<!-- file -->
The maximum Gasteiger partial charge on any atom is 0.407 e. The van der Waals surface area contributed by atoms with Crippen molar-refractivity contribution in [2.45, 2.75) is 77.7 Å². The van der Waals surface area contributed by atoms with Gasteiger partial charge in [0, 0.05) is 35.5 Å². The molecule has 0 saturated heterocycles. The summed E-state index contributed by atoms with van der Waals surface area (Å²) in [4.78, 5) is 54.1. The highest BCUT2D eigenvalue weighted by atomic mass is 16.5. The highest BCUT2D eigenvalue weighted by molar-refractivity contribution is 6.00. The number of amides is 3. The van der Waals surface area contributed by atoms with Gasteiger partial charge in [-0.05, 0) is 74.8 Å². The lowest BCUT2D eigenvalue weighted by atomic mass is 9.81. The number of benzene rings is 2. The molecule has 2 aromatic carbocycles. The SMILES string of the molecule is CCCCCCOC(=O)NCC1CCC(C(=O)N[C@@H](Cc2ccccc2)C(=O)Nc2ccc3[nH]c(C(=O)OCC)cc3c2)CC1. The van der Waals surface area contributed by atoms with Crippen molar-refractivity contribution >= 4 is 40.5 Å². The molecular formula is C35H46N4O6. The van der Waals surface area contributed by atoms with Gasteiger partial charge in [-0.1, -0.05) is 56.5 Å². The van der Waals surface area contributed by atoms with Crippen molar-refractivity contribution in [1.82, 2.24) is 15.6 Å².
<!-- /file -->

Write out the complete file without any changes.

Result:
The maximum Gasteiger partial charge on any atom is 0.407 e. The van der Waals surface area contributed by atoms with Crippen molar-refractivity contribution in [2.45, 2.75) is 77.7 Å². The van der Waals surface area contributed by atoms with Gasteiger partial charge in [0, 0.05) is 35.5 Å². The molecule has 0 saturated heterocycles. The summed E-state index contributed by atoms with van der Waals surface area (Å²) in [4.78, 5) is 54.1. The highest BCUT2D eigenvalue weighted by atomic mass is 16.5. The highest BCUT2D eigenvalue weighted by molar-refractivity contribution is 6.00. The number of amides is 3. The van der Waals surface area contributed by atoms with Gasteiger partial charge in [-0.05, 0) is 74.8 Å². The lowest BCUT2D eigenvalue weighted by atomic mass is 9.81. The number of benzene rings is 2. The molecule has 2 aromatic carbocycles. The SMILES string of the molecule is CCCCCCOC(=O)NCC1CCC(C(=O)N[C@@H](Cc2ccccc2)C(=O)Nc2ccc3[nH]c(C(=O)OCC)cc3c2)CC1. The van der Waals surface area contributed by atoms with Crippen molar-refractivity contribution >= 4 is 40.5 Å². The molecular formula is C35H46N4O6. The van der Waals surface area contributed by atoms with Gasteiger partial charge in [-0.1, -0.05) is 56.5 Å². The van der Waals surface area contributed by atoms with Crippen molar-refractivity contribution in [1.82, 2.24) is 15.6 Å².